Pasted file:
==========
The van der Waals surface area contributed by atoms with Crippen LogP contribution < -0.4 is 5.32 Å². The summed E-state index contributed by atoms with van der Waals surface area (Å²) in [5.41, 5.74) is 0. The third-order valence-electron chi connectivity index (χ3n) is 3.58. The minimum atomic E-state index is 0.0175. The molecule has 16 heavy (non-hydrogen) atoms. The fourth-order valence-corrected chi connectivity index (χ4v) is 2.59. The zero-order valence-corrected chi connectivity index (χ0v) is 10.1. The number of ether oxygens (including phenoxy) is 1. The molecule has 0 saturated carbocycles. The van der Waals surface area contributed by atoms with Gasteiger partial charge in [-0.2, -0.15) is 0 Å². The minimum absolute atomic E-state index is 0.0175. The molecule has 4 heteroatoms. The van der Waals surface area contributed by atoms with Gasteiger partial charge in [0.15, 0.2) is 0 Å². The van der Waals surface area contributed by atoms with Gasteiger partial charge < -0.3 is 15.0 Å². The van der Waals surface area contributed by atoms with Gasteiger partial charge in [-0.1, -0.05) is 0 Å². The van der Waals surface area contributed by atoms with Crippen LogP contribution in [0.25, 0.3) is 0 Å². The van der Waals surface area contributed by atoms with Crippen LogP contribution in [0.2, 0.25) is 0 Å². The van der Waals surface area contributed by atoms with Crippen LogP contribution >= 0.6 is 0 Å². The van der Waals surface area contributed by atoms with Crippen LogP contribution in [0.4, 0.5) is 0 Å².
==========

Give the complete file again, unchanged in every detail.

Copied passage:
The van der Waals surface area contributed by atoms with Crippen LogP contribution < -0.4 is 5.32 Å². The summed E-state index contributed by atoms with van der Waals surface area (Å²) in [5.41, 5.74) is 0. The third-order valence-electron chi connectivity index (χ3n) is 3.58. The minimum atomic E-state index is 0.0175. The molecule has 16 heavy (non-hydrogen) atoms. The fourth-order valence-corrected chi connectivity index (χ4v) is 2.59. The zero-order valence-corrected chi connectivity index (χ0v) is 10.1. The number of ether oxygens (including phenoxy) is 1. The molecule has 0 saturated carbocycles. The van der Waals surface area contributed by atoms with Gasteiger partial charge in [-0.2, -0.15) is 0 Å². The minimum absolute atomic E-state index is 0.0175. The molecule has 4 heteroatoms. The van der Waals surface area contributed by atoms with Gasteiger partial charge in [0.15, 0.2) is 0 Å². The van der Waals surface area contributed by atoms with Gasteiger partial charge < -0.3 is 15.0 Å². The van der Waals surface area contributed by atoms with Gasteiger partial charge in [-0.1, -0.05) is 0 Å². The van der Waals surface area contributed by atoms with Crippen LogP contribution in [0.25, 0.3) is 0 Å². The van der Waals surface area contributed by atoms with Crippen LogP contribution in [0.2, 0.25) is 0 Å². The van der Waals surface area contributed by atoms with Crippen LogP contribution >= 0.6 is 0 Å². The van der Waals surface area contributed by atoms with Crippen LogP contribution in [0.4, 0.5) is 0 Å².